boomertech Frank Appleton Supporting Member Commercial User

    Apr 8, 2009
    Syracuse, NY
    Designer/Owner of FEA Labs
    Sometimes emphasizing the highs at the instrument and at the beginning of the pedal board and then de-emphasizing the highs at the amp (or headphone amp) can help reduce hiss to acceptable levels. If you have an EQ pedal, try putting it before the VT and crank the HF bands and then roll the highs back down at the amp.

  10. lmichaels


    Jun 7, 2010
    This hadn't crossed my mind at all (I really want to learn more about effects/pedals). Is this someting the Korg PX4B might be able to do? I will have to play around with the controls when I get home.

    Single pickup, shielded control cavity. From what I have read online the single pickup configuration might be a contributing factor, right?
  11. lmichaels


    Jun 7, 2010
    I don't have an EQ pedal, but if getting one or a noise gate is the only solution I might go for it. As I mentioned above I wonder if the Korg PX4B itself might be used to cut the hiss (downstream from the VT pedal: my setup is bass -> vt pedal -> korg px4b -> headphones). I will have to play around with the settings once I get home, but if anyone has any clue please let me know.
  12. cvtmqvuj


    Mar 20, 2013
    it was so low that it would never be any problem for me.[​IMG]
  13. InternetAlias


    Dec 16, 2010
    Never used it, try it.
    If your pickup is single coil, it will pick up all sorts of noise (neon lights, computer screen, any kind of a motor, like the one in your hard disk and cooler, power wires in your walls, etc). If you shield your pickup well, you may or may not reduce a lot of noise, but it will still be there, and if you use high gain, you will have to get a gate, malmsteen didn't want to use a humbucking pickup at any cost, so he resorted to using gates.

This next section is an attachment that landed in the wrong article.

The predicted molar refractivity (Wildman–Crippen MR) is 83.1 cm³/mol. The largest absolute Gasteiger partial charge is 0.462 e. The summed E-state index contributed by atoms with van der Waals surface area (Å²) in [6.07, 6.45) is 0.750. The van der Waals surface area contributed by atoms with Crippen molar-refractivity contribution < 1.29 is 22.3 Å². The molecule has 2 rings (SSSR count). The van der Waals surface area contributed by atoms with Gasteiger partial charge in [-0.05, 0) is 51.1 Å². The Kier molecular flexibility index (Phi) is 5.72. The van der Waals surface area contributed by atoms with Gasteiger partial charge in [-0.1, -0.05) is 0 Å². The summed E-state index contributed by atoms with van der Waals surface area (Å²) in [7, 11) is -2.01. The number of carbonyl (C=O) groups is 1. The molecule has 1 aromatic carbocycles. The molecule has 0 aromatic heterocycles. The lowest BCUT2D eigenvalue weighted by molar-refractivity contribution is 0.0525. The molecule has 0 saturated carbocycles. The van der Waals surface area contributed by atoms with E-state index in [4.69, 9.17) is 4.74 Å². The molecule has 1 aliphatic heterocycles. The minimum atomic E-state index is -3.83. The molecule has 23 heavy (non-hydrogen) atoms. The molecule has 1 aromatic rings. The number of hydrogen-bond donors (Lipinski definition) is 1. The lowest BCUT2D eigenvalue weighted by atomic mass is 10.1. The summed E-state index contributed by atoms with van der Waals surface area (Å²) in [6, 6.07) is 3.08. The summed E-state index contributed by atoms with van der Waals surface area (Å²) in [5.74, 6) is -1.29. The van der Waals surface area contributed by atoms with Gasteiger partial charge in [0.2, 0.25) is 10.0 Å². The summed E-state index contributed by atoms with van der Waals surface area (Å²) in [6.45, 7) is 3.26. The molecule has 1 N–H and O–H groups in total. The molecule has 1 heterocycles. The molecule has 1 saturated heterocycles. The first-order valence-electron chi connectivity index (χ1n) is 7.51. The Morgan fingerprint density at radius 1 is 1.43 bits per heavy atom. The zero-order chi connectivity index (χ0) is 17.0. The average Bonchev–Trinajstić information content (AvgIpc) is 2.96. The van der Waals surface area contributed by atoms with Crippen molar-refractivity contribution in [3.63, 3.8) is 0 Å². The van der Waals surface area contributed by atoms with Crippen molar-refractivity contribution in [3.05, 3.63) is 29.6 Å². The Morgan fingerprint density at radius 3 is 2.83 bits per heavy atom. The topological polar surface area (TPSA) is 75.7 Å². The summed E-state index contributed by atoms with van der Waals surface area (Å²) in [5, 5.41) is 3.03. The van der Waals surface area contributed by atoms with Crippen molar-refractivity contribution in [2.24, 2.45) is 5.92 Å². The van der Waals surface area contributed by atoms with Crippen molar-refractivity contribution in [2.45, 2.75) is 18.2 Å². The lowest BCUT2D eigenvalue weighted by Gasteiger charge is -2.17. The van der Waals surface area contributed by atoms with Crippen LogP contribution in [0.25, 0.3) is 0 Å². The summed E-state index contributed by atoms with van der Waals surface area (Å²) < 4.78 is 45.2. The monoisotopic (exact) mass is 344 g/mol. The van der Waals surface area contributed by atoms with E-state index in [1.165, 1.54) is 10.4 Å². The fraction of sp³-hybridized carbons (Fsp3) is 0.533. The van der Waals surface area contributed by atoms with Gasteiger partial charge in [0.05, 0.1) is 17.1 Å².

14. Yes I used headphones (bass -> vt -> Fast Track Pro -> Headphones)
    As I said I could notice the hiss, but it was so low that it wouldn't be a problem in any kind of mix.
  15. tech21nyc

    tech21nyc Commercial User

    Aug 17, 2010
    Manufacturer: Tech 21
    What type of bass are you using? Active or passive? I think the Pandora has an aux in, I would give that a try. The VT Bass is designed to go direct and has very low self noise. Obviously if you turn up the gain the pedal will amplify any noise before it and possibly the Pandora is doing the same.

    Plugging into the Pandora is not the same as plugging into a mixer. Is it possible when you say the Pandora is set "flat" you are possibly going through an amp model in the unit. This would not be optimum for the lowest noise.

    I would also make sure that the VT Bass is set for unity gain which means the level of the unit engaged is the same level when the unit is bypassed.

    There are a number of variables in your situation and it would make the most sense to make sure you are certain everything is set up properly before spending money on a solution that may give you the same result.
    KJMO likes this.